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Steve Pinker’s “Better Angels”: Dodging Our Own Bullet?

From: Radio Open Source with Christopher Lydon
Length: 58:59

My guest this hour is Steven Pinker, who has written a game-changer on the little matter of how quickly humanity is headed for hell or redemption. The short form of The Better Angels of Our Nature is that we’re on the verge of Candide’s “best of all possible worlds” ... “Interesting if true” was my instinctive, slightly skeptical newspaper-guy response.

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Steven Pinker has written a game-changer on the little matter of how quickly humanity is headed for hell or redemption. The short form of The Better Angels of Our Nature: Why Violence Has Declined is that we’re on the verge of Liebniz‘s (and Candide‘s) “best of all possible worlds.” Much more than that, Better Angels is a tour de force in 700 pages of dense, witty prose, distilling and explaining the ever-steeper downward trends in battle-deaths, state executions, murder, rape, wife-beating and child-spanking, among others things. “Interesting if true” was my instinctive newspaper-guy response. After a month’s immersion, and this conversation, I’m staggered and stunned, avid for the new Enlightenment.

In this conversation, recorded in William James Hall, high above Harvard Yard, Steve Pinker is setting his own conclusions in the context of intellectual forbears and peers in this field of violence and human progress.

Among my questions this hour: How are we to categorize the violence of poverty in a half-hungry world? How do we calculate the risk of a single nuclear attack that could smash the conceit of better living through science? In American popular culture, what does Steve Pinker make of the rise of Mixed Martial Arts and the decline of boxing? In George Carlin’s sainted name, what about the rise of TV football and the decline of daylight baseball — where the object of the game is to “be safe, at home!”?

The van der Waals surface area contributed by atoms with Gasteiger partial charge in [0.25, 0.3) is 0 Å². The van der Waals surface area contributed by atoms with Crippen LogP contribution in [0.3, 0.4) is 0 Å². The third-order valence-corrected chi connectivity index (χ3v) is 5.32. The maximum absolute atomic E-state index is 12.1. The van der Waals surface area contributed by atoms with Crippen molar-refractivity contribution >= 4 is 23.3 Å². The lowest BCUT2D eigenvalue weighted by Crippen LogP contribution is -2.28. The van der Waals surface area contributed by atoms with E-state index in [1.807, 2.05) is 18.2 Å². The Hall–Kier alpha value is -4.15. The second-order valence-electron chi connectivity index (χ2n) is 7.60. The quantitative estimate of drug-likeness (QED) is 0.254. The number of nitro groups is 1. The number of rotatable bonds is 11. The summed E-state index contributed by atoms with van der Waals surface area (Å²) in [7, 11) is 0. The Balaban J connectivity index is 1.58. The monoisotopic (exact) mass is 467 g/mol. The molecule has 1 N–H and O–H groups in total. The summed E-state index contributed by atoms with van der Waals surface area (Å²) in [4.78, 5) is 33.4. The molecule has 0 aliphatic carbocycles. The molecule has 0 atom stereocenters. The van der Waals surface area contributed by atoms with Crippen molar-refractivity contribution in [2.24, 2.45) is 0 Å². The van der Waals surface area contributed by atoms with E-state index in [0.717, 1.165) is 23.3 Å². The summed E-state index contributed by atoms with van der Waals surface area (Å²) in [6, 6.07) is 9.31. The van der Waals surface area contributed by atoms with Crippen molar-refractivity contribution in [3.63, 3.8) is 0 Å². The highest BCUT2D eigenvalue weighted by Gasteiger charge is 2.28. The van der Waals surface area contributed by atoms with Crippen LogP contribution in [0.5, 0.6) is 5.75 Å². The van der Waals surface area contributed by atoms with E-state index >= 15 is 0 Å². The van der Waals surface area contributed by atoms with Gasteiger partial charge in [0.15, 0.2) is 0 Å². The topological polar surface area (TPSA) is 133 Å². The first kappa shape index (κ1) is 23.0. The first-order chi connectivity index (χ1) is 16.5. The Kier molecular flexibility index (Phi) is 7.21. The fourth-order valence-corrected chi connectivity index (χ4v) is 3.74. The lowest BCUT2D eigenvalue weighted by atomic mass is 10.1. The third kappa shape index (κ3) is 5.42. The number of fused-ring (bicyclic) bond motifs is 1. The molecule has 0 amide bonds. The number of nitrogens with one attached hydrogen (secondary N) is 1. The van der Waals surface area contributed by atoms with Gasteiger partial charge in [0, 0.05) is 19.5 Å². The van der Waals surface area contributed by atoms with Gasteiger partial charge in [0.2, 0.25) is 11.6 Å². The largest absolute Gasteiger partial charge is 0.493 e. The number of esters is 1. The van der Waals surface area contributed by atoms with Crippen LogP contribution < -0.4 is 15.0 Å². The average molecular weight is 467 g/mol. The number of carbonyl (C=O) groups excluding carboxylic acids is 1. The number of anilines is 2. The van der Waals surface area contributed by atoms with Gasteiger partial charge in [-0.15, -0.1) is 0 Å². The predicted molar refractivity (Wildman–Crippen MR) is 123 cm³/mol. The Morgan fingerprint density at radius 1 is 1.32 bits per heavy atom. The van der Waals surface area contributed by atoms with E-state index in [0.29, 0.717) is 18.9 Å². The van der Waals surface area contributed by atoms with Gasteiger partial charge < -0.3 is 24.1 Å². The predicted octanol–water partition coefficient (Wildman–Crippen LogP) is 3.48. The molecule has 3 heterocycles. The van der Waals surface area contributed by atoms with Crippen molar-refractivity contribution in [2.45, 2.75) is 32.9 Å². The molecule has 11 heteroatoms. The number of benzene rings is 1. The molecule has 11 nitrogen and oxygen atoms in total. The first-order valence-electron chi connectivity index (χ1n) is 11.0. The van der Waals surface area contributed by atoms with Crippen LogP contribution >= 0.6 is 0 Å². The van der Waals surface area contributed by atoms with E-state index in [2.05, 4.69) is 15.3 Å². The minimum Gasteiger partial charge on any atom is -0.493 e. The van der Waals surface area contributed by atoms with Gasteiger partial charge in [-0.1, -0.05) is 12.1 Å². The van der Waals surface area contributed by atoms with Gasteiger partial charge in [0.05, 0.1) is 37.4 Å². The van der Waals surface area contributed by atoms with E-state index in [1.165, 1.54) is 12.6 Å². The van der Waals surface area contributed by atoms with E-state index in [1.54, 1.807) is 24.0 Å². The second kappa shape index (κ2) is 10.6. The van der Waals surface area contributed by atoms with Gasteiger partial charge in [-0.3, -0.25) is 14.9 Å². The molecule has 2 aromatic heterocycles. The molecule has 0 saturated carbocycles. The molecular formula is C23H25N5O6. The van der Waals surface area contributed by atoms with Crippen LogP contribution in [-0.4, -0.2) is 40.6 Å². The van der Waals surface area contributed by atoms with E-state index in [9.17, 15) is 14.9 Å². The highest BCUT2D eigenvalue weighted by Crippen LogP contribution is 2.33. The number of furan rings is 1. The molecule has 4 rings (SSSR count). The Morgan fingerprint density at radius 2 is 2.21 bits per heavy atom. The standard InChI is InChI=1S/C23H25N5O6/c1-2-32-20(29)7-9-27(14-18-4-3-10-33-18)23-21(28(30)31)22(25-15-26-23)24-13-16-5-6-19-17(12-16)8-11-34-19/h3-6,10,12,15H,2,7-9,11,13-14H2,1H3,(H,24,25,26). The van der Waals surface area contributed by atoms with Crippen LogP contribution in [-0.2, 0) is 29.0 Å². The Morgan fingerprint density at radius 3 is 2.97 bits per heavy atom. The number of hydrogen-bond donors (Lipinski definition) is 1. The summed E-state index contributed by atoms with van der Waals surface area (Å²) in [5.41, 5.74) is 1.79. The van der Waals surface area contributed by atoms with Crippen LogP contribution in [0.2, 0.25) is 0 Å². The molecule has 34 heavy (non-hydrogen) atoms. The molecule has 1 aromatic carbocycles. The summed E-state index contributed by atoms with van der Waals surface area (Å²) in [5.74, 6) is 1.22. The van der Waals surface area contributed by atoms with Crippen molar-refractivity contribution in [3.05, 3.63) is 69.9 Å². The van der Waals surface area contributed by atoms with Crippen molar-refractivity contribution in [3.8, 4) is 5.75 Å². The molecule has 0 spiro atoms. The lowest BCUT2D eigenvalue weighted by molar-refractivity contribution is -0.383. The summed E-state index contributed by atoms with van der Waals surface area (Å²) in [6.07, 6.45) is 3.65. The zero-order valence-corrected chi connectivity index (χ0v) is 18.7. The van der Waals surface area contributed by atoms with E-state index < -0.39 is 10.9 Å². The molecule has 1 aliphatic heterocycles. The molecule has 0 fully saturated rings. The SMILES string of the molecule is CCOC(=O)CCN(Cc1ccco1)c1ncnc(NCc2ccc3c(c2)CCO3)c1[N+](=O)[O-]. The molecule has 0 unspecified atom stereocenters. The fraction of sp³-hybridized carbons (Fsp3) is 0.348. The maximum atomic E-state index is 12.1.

Has Steve Pinker been watching the Republican presidential debates — the whooping and hollering for the death penalty, Texas-style, and the Get Your War On rhetoric pointed at Iran, the Arab world, even Hugo Chavez and Venezuela? Of course he’s been watching — “I share the revulsion” — because he watches everything. “The crazies have all crashed and burned and probably the survivor, Mitt Romney, hell, he was our governor in Massachusetts. A lot of the sound and the fury coming out of the right, I think, is in part a reaction to the fact that they keep losing. Go back to the sixties; what the liberals were in favor of then, the conservatives take for granted now: racial integration, women in the workforce, women in the military, no spanking of children, toleration of gay people.”

Does robot warfare by predator drones fit a pattern of progress? “It’s a great advance. I can’t say I’m a fan exactly, but compared to carpet bombing, it’s a fraction of the deaths, a great advance.”

How, on this steep downward slope of human violence, do we explain that the United States — in one of those imperial fits of absent-mindedness — slipped into an immeasurably destructive $5-trillion war in Iraq, then Afghanistan and — who knows? — maybe tomorrow Pakistan?